Graph models with parallel relationships are a perfect solution for use cases where you need to analyze events occurring between any two nodes in the graph. Events, in this case, are recorded interactions that:

  • can happen at any point in time, or
  • have a time validity range in which these events were happening.

For visualization purposes, it is very intuitive to model such events/interactions as relationships between graph nodes. In the case of multiple events occurring between the same pair of nodes, a new parallel relationship can be created to keep track of the changes over time. 

Graphlytic's features like 'Timeline', 'Merging of relationships' and 'Virtual Properties' allow users to work efficiently with such graphs with benefits including:

  • Simple graph model. Most of the time there is only 1 type of node in the graph (1 label) e.g. "Person" in communication analysis or "State" in workflow/process analysis.
  • More data visualized with smaller and easier to understand graphs. Unlike the traditional models where events are modeled using separate nodes (e.g. fraud detection models), the parallel relationship model allows us to visualize the same source dataset with a much lower number of nodes and relationships resulting in much more compact and readable visualizations.
  • Very few transformations during import and update of graph data. Basically, what we are importing are logs. Every row from such a log is represented with one relationship in the graph. This leads to easy data updating with a much lower chance of getting an inconsistent state in the graph.

Known limitations - every model has its pros and cons. Parallel relationship models have some downsides that should be considered:

  • As every event (or interaction) is modeled as a relationship, it can be modeled only between two nodes (start and end nodes of the relationship). If you need to model events with more than two connected nodes it is probably better to use separate nodes as events that are connecting multiple other nodes.
  • Large datasets with massive numbers of events (parallel relationships) can result in very long loading times because a high number of relationships are loaded in the visualization. Our tests show that if the model has a maximum of tens of thousands of parallel relationships between any pair of nodes it still can be visualized and used effectively (note: the overall number of relationships can be in hundreds of millions, that's not the limiting factor). With numbers beyond this, the performance starts to decline and other solutions are needed. One of the solutions is to use Graphlytic's Hybrid data model which allows the actual events to be stored in a separate database outside of the graph. Please take a look at the details below in the "Hybrid data models in Graphlytic" chapter.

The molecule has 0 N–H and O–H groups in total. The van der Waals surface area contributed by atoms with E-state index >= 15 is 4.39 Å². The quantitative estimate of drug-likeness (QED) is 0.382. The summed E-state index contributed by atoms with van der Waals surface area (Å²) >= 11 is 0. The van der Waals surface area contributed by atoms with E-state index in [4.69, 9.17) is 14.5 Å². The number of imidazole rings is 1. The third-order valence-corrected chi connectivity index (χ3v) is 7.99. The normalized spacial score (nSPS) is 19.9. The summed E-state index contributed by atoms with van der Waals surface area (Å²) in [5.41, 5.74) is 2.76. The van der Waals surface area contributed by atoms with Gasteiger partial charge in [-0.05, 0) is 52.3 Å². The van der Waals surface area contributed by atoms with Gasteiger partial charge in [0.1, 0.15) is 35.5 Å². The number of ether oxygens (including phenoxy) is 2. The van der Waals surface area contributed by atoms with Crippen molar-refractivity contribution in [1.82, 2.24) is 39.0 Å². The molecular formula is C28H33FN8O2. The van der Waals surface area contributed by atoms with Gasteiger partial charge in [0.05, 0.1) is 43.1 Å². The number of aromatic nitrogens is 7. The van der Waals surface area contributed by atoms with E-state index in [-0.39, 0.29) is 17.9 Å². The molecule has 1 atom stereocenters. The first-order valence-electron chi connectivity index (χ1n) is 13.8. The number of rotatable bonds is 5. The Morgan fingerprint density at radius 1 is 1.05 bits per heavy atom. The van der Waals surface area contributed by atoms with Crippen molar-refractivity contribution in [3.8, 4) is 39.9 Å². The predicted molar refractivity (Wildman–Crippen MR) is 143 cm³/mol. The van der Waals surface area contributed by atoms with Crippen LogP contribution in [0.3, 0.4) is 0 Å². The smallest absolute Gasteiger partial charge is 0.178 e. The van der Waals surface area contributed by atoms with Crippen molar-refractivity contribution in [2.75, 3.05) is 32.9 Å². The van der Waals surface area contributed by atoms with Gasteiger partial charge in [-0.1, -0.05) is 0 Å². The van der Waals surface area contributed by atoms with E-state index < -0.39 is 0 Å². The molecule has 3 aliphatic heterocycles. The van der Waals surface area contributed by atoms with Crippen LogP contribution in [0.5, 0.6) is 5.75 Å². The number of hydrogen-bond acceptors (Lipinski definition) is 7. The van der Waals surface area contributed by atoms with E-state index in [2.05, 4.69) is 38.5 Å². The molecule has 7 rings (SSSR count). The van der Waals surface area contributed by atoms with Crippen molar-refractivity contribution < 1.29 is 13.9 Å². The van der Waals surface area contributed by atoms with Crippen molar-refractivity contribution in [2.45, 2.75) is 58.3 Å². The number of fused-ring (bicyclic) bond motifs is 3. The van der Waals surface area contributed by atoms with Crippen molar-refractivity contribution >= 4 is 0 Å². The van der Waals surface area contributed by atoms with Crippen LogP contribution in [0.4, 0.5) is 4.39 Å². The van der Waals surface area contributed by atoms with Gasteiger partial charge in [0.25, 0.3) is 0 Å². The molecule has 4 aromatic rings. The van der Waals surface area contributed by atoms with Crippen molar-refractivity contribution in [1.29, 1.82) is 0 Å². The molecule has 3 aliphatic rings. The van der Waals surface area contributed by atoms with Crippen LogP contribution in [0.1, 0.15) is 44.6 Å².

Specific use cases that successfully utilize the strengths of parallel relationship models are for instance Scientific Research, Communication Analysis, or Process Analysis. For more details please take a look at this article: Most Common Graphlytic Use Cases

In the picture below, there is an example of a parallel relationship model used for the analysis of phone logs. Events are calls (relationships) between people (nodes).

Diagram of a parallel relationship model used for the analysis of phone logs


Together with Graphlytic's Timeline, Virtual properties, and histogram filters, it is easy to filter out the core communication clusters (informal teams) from a large number of calls. This clip shows how to achieve it in a few moments:



The following parallel graph model describes intense communication between two objects. In this model, all relationships are visualized exactly as they are stored in the graph database. Every directed edge represents one event of communication. The arrow indicates the direction of communication.

Parallel graph model with unmerged relationships


Such visual representation is the basic Graphlytic relationship model named: "Show all relationships".

To have all edges visualized select the highlighted 'Relationships' button in the Tools panel of the Visualization screen:

'Relationships' button' - All edges are visualized



Graph models with many parallel relationships are often very hard to visually analyze. The reason is that the high-density parallel relationships are cluttering the visualization. Over the years of using graphs for workflow, process, and communication analysis we have developed a set of features in Graphlytic that allows us to work with large numbers of parallel relationships easily.